Bike Saddle Fitting for the Perfect Height and Position

When it comes to riding your bike, you want to have everything working perfectly. From the gears to the wheels and the seat, you need each component to work in tandem with all other parts of your bike. Therefore, you have the most comfortable ride as possible. One of the most important pieces, however, is the bike saddle fitting.

Regardless of how you ride, it is imperative that you do a bike saddle fitting so you will not risk injury or discomfort. Today I will be talking about how to adjust your saddle, as well as why it is so important to get it right. In addition, this information is particularly useful for women, although you can easily modify it for any rider.​

Why Bike Saddle Fitting is Important​

So why is a bike saddle fitting so important? The reason is that your position on the seat will determine everything about how you ride, and thus you need to make sure that your saddle is fitted correctly, so you do not injure yourself while on the road in rain.

How Can Height Affect Me?

If your saddle height is too high, then you may be reaching for the pedals too much. For some women, this can also lead to what has known as “rocking” the saddle, which is when you have to shift your butt from side to side just to reach the pedal.

Typically speaking, you want to have your leg extended, but with a slight bend at the knee. If you are locking your leg in a straight position while you pedal, then that could lead to serious injury later on.​

Important Note: if you do a lot of racing or competing on your bike, then you want your seat to be a little higher, so you will have more extension to your leg while you ride. If you are a casual rider, then you can have the saddle height a little lower, since you will be leaning back on the seat more.​

How Does the Angle Affect My Ride?

An excellent way to measure the angle of your saddle is to place a pole or other long, straight object onto the seat. Ideally, your saddle should be completely horizontal.

Therefore, you should touch both the back and front of the seat at the same time with your measuring stick. If not, then that means your saddle is at either a downward or upward angle, which will require a bike saddle fitting.​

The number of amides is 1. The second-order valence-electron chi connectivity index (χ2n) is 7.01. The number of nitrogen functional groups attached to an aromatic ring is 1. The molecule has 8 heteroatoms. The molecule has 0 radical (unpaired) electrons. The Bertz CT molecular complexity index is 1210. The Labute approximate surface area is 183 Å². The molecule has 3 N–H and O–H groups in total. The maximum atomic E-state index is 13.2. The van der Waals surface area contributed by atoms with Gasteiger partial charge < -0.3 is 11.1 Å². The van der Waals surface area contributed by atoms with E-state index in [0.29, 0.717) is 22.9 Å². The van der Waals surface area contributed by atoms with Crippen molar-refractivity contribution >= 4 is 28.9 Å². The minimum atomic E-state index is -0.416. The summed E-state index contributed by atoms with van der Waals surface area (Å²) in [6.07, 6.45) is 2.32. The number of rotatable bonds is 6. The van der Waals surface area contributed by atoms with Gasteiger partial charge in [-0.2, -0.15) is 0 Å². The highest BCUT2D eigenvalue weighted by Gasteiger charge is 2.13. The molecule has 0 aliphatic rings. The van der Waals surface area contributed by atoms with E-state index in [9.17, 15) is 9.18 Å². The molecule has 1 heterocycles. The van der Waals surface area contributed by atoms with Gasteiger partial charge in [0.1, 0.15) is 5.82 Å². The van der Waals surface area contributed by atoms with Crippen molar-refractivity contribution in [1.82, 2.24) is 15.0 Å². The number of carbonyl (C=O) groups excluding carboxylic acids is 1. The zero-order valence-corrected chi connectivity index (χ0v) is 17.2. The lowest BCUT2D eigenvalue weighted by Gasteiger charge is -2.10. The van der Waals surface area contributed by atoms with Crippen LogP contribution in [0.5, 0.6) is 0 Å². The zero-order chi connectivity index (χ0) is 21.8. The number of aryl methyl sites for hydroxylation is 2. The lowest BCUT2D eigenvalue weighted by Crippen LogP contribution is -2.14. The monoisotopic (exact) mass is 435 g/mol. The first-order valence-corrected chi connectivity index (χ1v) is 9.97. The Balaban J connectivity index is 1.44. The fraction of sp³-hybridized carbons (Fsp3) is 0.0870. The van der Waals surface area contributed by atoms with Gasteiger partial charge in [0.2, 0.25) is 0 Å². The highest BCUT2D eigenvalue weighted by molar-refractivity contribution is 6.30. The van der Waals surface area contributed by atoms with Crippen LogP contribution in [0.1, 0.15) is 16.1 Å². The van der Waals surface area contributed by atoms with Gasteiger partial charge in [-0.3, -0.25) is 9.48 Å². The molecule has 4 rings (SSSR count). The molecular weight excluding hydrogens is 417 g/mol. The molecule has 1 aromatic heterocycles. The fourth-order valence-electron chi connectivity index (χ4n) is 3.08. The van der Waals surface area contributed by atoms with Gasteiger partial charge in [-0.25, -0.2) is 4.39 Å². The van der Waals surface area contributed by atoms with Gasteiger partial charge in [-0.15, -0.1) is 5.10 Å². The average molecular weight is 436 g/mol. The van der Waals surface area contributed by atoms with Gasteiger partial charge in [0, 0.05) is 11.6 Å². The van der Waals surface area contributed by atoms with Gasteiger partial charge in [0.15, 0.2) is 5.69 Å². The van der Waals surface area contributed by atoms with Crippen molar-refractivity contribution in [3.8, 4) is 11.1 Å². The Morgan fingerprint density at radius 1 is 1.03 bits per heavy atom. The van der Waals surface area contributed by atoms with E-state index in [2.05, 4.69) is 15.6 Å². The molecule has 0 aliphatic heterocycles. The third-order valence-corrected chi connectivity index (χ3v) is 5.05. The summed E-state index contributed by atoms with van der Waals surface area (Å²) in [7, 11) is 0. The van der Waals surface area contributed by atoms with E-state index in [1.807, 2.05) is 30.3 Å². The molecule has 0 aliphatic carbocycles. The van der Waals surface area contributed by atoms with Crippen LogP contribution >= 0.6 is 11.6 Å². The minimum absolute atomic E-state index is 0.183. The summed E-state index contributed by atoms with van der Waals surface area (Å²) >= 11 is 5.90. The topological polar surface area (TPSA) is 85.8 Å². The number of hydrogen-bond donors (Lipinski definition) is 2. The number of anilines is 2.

Downward Angle:

For ladies, if you’re seat is angled down, then it will cause problems with your hands, wrists, and upper body. Especially if you have thin wrists as I do, then a downward saddle will force you to put more weight and pressure on your hands while you ride. If you notice soreness in your wrists, it could be time for a bike saddle fitting.

Upward Angle:

If the front of the saddle is too far up, then that will cause some major discomfort, especially in your sensitive woman areas. Men will also have a hard time riding with the saddle angled up, so make sure that does not happen.

While it should be obvious if the seat is tilted up, you will know if you need to readjust it if you notice pain in your pelvis and lower back. In addition, you may have to bend more to reach the handlebars, which can cause soreness in your shoulders, too.

Steps for Adjusting Saddle Height and Angle

Steps for Adjusting Saddle Height and Angle

If you need a bike saddle fitting, then here are the steps you should take to adjust both the height and the angle.


Step One: take a hex key and insert it into the slot. Turn counter-clockwise (lefty loosely) to loosen the pole that the saddle is on. If you are struggling with the hex key, it may be the wrong size and could smooth out the hole, which will render it is nonadjustable.

Step Two: Once the pole is loosened, move the seat up or down as needed. A good rule to follow is that the saddle height should be just below your crotch area.

Step Three: When you have got the height just right, tighten it back up and remove the hex key. Make sure that you tighten the fittings as much as possible since you do not want the seat to slip while riding.


Step One: using an Allen wrench, undo the bolt on the underside of the seat clamp.

Step Two: most modern bike saddles have an indexed adjustment bar, so you can click it until you find the right angle. If it does not have notches, then you will need to use a level or something else to make sure it is as straight as possible.

Step Three: once you have ensured that the angle is a flat 180 degrees, tighten the bolt as much as possible. If you want, sit on the saddle and bounce up and down a little to make sure that it is tight.

Final Verdict

When it comes to bike saddle fitting, everyone has a personal preference. Whether you are riding competitively or just like to cruise around town, the right saddle height and angle is imperative to having the best ride possible.

Feel free to adjust the seat, as you need it. Perhaps you like it to have a slight tilt forward so you can reach the handlebars better, or you may prefer to have the saddle a little lower so you can relax as you ride. Ultimately, as long as you are comfortable, that is all that matters.

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